After the summer, from Moscow to London, the COVID-19 virus causes fear again. Cases are on the rise in almost all European countries, especially in Eastern Europe, where vaccinations are slow. What makes the difference in the effects of this new wave is precisely the different level reached by immunization campaigns: in states where mass vaccinations have been made, such as Italy and France, the virus has resumed circulation, but is under control. Instead, growth is rampant, with critical and lethal cases in Russia and many countries in the former Soviet Union, where a lack of trust in public institutions after decades of communism has fueled skepticism about vaccine doses.

But the COVID-19 virus is also testing the UK, thanks to Prime Minister Boris Johnson’s “free all” decision, which has only now been called into question, given the relatively large range of unvaccinated young people: it is no coincidence that infections in In and around London, young people under the age of 18 were brought in (although there were a few small signs of confidence on Monday). Similar dynamics in the Netherlands, which has one of the fastest growing infection rates in Europe: almost all restrictions, including distancing, were removed in September.

In the United States, the contamination curve is decreasing compared to the peak reached in September with the Delta variant. The daily cases are about 73,000, half compared to a month ago. But it is the same level as in October 2020, when vaccines were not available. The same dynamics for the number of deaths (about 1,500 per day) and for patients admitted to intensive care: 14,900. These are more or less the same figures recorded last autumn. The national percentage of fully vaccinated is 57%. On the two coasts, the share varies between 60% and 70%. But in the South it drops to 44% -48%.

The UK seems to have reversed the trend: there were 36,657 new cases on Monday, down 25% from a week ago. Also on Monday, 38 deaths were reported, down 16% from last Monday. The average for the last week is now 45,100 infections per day and 135 deaths. There are 8,239 hospitalized coronavirus patients in the hospital, but only 20% of intensive care beds are occupied by COVID-19 patients. Currently, 86% of the population over the age of 12 have received at least one dose of vaccine and 79% are completely immunized.

A fifth small wave, perhaps related to the relaxation of the population in terms of the booster dose of the vaccine is what could happen in France, where Minister Veran launched on Monday a booster campaign for the elderly and people at risk . The French over 12 years with full vaccination are 86.2%, the new cases are 5,005 in 24 hours, with 1,227 more than the previous week. But the chairman of the Vaccination Guidance Council, Alain Fischer, is optimistic: “Soon the virus could become endemic, ie present, but without causing severe infections.”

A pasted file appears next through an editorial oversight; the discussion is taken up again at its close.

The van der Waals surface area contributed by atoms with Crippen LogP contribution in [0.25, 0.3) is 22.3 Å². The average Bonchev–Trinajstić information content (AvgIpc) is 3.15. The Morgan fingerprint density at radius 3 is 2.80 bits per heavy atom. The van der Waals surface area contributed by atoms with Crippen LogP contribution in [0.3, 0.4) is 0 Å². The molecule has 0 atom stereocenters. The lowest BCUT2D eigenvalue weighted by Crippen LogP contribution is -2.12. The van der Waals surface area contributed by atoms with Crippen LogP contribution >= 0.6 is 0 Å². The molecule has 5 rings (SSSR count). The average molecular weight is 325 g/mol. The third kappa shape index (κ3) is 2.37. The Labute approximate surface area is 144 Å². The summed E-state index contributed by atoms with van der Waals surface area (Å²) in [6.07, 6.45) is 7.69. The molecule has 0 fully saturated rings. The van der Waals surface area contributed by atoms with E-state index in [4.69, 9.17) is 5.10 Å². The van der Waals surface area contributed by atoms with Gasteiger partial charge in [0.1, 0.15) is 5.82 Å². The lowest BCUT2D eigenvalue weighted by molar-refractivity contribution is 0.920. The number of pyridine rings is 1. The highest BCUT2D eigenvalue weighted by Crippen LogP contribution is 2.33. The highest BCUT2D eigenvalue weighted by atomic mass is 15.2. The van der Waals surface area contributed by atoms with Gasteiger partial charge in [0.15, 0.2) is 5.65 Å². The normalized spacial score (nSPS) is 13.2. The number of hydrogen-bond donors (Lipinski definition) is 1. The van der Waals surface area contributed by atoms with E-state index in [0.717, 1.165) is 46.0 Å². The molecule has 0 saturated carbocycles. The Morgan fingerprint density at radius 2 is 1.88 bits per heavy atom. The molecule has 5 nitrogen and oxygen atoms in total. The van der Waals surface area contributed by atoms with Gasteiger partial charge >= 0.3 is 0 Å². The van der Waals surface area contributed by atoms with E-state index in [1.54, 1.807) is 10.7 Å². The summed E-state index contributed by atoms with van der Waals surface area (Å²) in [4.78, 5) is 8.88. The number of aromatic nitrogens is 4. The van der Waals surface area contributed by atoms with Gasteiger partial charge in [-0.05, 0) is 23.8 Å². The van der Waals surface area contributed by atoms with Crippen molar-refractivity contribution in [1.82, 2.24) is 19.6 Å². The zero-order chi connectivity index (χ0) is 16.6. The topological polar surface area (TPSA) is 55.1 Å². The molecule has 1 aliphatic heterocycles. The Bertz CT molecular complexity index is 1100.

In the last interview as chancellor, Angela Merkel insisted on the importance of “letting the Germans free to choose” whether to get vaccinated. In fact, 66.2% of the population is vaccinated. Only those who have the three “3g” (test, cure or vaccination) can participate in most indoor public life events, from restaurants to visits to loved ones in the hospital. In public transport, the FFP2 mask is mandatory.

However, the virus continues to circulate. The average number of new cases is again around 13,000 per day (12,775 on Sunday), 57% more than 15 days ago; the average death toll was 68 per day in the last week, 11% more than 15 days ago.

The infection rate per 100,000 inhabitants is 95.1: from the peak of May 13 it had not exceeded 100, but the trend is in this direction. However, there are no concerns about overcrowding in intensive care units. The state of national emergency, in force since March 28, 2020, should end according to the law on November 25. And yet, given the new growth, many are asking the national parliament to vote for an extension.

In Romania, the penultimate country in the EU in terms of the number of vaccinated, infections and deaths are at maximum levels. The places for intensive care are all occupied, President Klaus Iohannis called the situation a “catastrophe” before announcing the new severe, anti-Covid restrictions in force on Monday: schools closed, compulsory green certificate and in shopping malls, shops and to go out at night. Here, as in other ex-Soviet countries, the lack of trust in public institutions after decades of communist rule fueled skepticism about vaccines. For the first time, however, the number of people immunized is increasing: they have gone from 30% to 40% in just a few days.

In May, Russia could still believe that the worst was over. But then, with the small number of people vaccinated and the almost total absence of restrictive measures, things rushed. Six months ago, there were 8,000 new cases a day, with 330 deaths and hospitals were no longer under pressure. They rose to 25,000 in July, then fell to 20,000 between August and September. Then, almost 40,000 cases registered on Monday. So are the dead, now over 1,000 a day. And those vaccinated are still few: only 40% of adults. Now Moscow is trying to save the situation: between October 28 and November 7 it closes schools, shops, offices and factories.

After 20 months of closure, tourists can return to Israel next week. Not all: you must be vaccinated or cured and no more than six months have passed since the second dose or the certificate of cure. The country anticipated all the others with the third injection, available since August 2021: serious cases (now 284) have halved since then. Concern remains for the number of unvaccinated people (650,000 out of 7 million who could have done so) and for the million people who missed the third dose. The government is preparing to extend the campaign to children aged 5 to 12.

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